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I started writing this note by trying to take stock of a few things about this year that were good.

The process was easier than I expected. Sure, 2020 has been a dumpster fire year in many ways. But when I really stopped to think about it, it wasn't hard to identify several things in my life that wouldn't have happened were it not for the world coming to a stop.

It's always possible to find silver linings, and in a brief examination I found several.


What Would You Say If You Could Go Back in Time?

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Welcome to the beginning of the strangest year the modern world has ever known. You don't realize it now, but life as you know it is about to change drastically.

Remember how you've been talking to everyone about "working from anywhere" for the past decade? Well, now the entire workforce will be leaving their offices and telecommuting. One problem: they can't actually go anywhere. Working remotely usually implies freedom, but in this case it points to constraint. Simply put, the workforce is working remotely because it's not safe to work together.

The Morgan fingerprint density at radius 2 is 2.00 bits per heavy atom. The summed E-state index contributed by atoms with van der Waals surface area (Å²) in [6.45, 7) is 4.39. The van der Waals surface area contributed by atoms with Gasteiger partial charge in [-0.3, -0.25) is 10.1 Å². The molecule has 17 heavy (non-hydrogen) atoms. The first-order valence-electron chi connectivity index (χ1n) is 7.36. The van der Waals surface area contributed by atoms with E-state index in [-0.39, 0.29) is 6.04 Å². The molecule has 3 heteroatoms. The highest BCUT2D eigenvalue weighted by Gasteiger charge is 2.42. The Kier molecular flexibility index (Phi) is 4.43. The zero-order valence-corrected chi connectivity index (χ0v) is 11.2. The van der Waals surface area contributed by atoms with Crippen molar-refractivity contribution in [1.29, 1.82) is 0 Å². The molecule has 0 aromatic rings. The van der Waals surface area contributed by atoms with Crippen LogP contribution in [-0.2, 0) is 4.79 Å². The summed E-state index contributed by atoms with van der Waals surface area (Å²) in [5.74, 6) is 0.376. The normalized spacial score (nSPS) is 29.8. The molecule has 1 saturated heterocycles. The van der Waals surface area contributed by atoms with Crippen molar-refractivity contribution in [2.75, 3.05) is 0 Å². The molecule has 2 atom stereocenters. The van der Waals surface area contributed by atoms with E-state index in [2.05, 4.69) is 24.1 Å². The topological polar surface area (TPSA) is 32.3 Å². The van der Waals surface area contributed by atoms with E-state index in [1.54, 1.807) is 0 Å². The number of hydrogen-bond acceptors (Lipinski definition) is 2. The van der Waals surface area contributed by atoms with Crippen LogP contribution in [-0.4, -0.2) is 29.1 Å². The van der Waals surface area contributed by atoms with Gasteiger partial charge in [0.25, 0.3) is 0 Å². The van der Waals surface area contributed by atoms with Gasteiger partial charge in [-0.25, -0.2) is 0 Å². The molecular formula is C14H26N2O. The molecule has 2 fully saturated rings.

Most of the world's borders will have closed, though if you want to visit the Maldives, you can buy an unlimited pass to a luxury hotel for all of 2021.


We did it. Now what? 👏🏼👏🏼👏🏼

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Friends and readers, we did it. It actually happened!

I'm reminded of the quote that's attributed to Winston Churchill: "You can always count on America to do the right thing, after it has exhausted all other options."

The monumental U.S. election results won't change everything, but they do send a clear signal of most Americans' wish for change. We have slain the dragon, for now.

When I wrote about the election a few weeks ago, I got more response than anything I've shared in years. In fact, in ten years of writing online, I don't think I've ever had more negative comments (though, fortunately, the positives outnumbered the negatives 3-to-1). Well, here we are now, and the world is a very different place.